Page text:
Tree talk

New Zealand’s first Arbor Day was celebrated in Greytown on July 3, 1890 with schoolchildren, residents and “dignitaries”  planting 153 trees, 12 of which are still standing. The idea of a special tree-planting day fizzled out after World War 1 but was revived in 1934. In 1977 Arbor Day moved from August 4 to June 5, also World Environment Day. The world’s first Arbor Day was held on April 10, 1872 in Nebraska.

The entry to the Treaty House at Waitangi is lined with pohutukawa planted by special visitors. Photo: Sandra Simpson

Lining the entry to the most important colonial building in New Zealand – the Treaty House at Waitangi – are pohutukawa, one of our most loved and distinctive native trees.

Each tree commemorates the visit of a Governor-General or member of the British Royal family, the first planted by Governor-General Viscount Bledisloe in 1934 during the inaugural Waitangi Day celebration on February 6.

It was fitting Lord Bledisloe should have the first honour as without his generosity the Treaty House may have been lost. When he saw how dilapidated it was, he bought the house property plus another 1000 acres and gifted it to the nation – and then donated £500 to launch an appeal for the restoration of the home of James Busby, the British Resident (political officer) at the time of the signing of the Treaty of Waitangi between Maori chiefs and representatives of Queen Victoria. The Treaty was signed on the lawn in front of the Busby residence.

Lord Bledisloe in the uniform of the Governor-General of New Zealand. Photo: Herman John Schmidt (the National Library of New Zealand collection)

Lord Bledisloe was much liked during his term in New Zealand, mostly for his sympathetic and generous nature. He instigated a 30 per cent pay cut for himself because public servants in the country – at the time in the grip of the Depression – had had a 30 per cent pay cut, even though he then had to use private funds to carry out his duties. He also donated a certain rugby cup to the nation, but that’s another story.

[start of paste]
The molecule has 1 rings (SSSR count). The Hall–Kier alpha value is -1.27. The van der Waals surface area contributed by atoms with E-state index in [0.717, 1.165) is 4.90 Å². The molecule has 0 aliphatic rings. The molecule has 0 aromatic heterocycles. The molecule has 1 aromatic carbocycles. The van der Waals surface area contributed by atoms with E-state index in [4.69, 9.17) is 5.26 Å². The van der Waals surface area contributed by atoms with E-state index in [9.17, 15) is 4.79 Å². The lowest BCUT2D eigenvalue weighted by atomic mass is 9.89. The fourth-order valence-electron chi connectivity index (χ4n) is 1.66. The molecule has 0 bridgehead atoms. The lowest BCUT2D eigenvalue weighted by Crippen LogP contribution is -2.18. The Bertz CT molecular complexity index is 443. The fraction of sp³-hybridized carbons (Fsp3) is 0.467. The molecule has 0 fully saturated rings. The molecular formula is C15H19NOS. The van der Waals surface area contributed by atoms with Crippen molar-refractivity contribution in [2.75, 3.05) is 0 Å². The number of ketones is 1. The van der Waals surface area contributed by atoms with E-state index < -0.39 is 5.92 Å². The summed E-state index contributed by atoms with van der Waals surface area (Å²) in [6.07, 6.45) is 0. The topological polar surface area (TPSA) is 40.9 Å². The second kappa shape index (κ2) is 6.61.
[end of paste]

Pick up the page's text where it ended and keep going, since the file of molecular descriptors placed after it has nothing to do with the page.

‘James Busby’ in his dining room at Waitangi. Photo: Sandra Simpson

Harking back to Busby for a moment, according to the Te Ara Encyclopaedia of New Zealand, he is “best known” as the founder of Australia’s wine industry, but also grew grapes and made wine in New Zealand in the mid-19th century. His viticulture and wine manual, initially written for settlers in New South Wales, was reprinted in New Zealand in 1862. Read more about this almost-forgotten side to a sometimes forgotten man here.

In nearby Kerikeri sub-tropical expert Robin Booth has something of a rarity in his Wharepuke GardenFicus auriculata (elephant ear fig or Roxburgh fig), a tree native to China.

Ficus auriculata in Wharepuke Garden at Kerikeri. Photo: Sandra Simpson

The fruit is eaten in China and India but American research in the 1940s concluded that trees without their specialist wasp pollinator would not develop edible fruit. Robin has read that Ficus auriculata is one of the most delicious figs, “tasting like strawberries and coconut”.

“As far as I know all fig species other than the domestic fig have to be pollinated before they become succulent and edible,” he says.

If you’re interested in rare and unusual trees there are some sale days coming up (also listed on the Events page):

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